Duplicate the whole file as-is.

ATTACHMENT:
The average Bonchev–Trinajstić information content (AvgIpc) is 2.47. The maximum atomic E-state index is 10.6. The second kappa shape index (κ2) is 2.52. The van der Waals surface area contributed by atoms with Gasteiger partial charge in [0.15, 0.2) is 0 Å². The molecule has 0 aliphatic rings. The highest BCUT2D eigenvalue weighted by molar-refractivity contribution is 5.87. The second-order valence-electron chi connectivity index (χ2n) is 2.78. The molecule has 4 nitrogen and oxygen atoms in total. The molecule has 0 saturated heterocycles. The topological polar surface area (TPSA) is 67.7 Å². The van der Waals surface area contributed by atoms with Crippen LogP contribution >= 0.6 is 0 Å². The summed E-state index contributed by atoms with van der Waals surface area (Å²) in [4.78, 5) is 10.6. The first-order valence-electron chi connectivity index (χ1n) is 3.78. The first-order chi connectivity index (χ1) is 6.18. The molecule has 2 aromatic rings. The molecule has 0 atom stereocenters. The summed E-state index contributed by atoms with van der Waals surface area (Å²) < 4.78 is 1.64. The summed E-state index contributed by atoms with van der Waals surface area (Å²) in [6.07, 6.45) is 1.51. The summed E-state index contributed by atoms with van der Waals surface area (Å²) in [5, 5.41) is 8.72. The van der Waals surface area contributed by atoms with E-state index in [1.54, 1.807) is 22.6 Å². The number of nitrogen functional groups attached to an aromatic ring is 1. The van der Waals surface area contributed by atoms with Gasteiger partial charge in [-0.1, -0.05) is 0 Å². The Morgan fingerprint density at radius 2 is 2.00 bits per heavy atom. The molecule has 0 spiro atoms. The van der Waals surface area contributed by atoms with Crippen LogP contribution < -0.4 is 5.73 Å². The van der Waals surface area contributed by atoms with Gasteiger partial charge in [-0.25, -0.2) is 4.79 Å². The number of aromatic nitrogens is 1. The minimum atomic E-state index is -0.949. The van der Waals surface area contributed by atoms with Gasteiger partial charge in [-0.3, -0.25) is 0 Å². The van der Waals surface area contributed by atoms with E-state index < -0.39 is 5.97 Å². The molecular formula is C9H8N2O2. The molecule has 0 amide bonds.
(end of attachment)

The average Bonchev–Trinajstić information content (AvgIpc) is 2.47. The maximum atomic E-state index is 10.6. The second kappa shape index (κ2) is 2.52. The van der Waals surface area contributed by atoms with Gasteiger partial charge in [0.15, 0.2) is 0 Å². The molecule has 0 aliphatic rings. The highest BCUT2D eigenvalue weighted by molar-refractivity contribution is 5.87. The second-order valence-electron chi connectivity index (χ2n) is 2.78. The molecule has 4 nitrogen and oxygen atoms in total. The molecule has 0 saturated heterocycles. The topological polar surface area (TPSA) is 67.7 Å². The van der Waals surface area contributed by atoms with Crippen LogP contribution >= 0.6 is 0 Å². The summed E-state index contributed by atoms with van der Waals surface area (Å²) in [4.78, 5) is 10.6. The first-order valence-electron chi connectivity index (χ1n) is 3.78. The first-order chi connectivity index (χ1) is 6.18. The molecule has 2 aromatic rings. The molecule has 0 atom stereocenters. The summed E-state index contributed by atoms with van der Waals surface area (Å²) < 4.78 is 1.64. The summed E-state index contributed by atoms with van der Waals surface area (Å²) in [6.07, 6.45) is 1.51. The summed E-state index contributed by atoms with van der Waals surface area (Å²) in [5, 5.41) is 8.72. The van der Waals surface area contributed by atoms with E-state index in [1.54, 1.807) is 22.6 Å². The number of nitrogen functional groups attached to an aromatic ring is 1. The van der Waals surface area contributed by atoms with Gasteiger partial charge in [-0.1, -0.05) is 0 Å². The Morgan fingerprint density at radius 2 is 2.00 bits per heavy atom. The molecule has 0 spiro atoms. The van der Waals surface area contributed by atoms with Crippen LogP contribution < -0.4 is 5.73 Å². The van der Waals surface area contributed by atoms with Gasteiger partial charge in [-0.25, -0.2) is 4.79 Å². The number of aromatic nitrogens is 1. The minimum atomic E-state index is -0.949. The van der Waals surface area contributed by atoms with Gasteiger partial charge in [-0.3, -0.25) is 0 Å². The van der Waals surface area contributed by atoms with E-state index < -0.39 is 5.97 Å². The molecular formula is C9H8N2O2. The molecule has 0 amide bonds.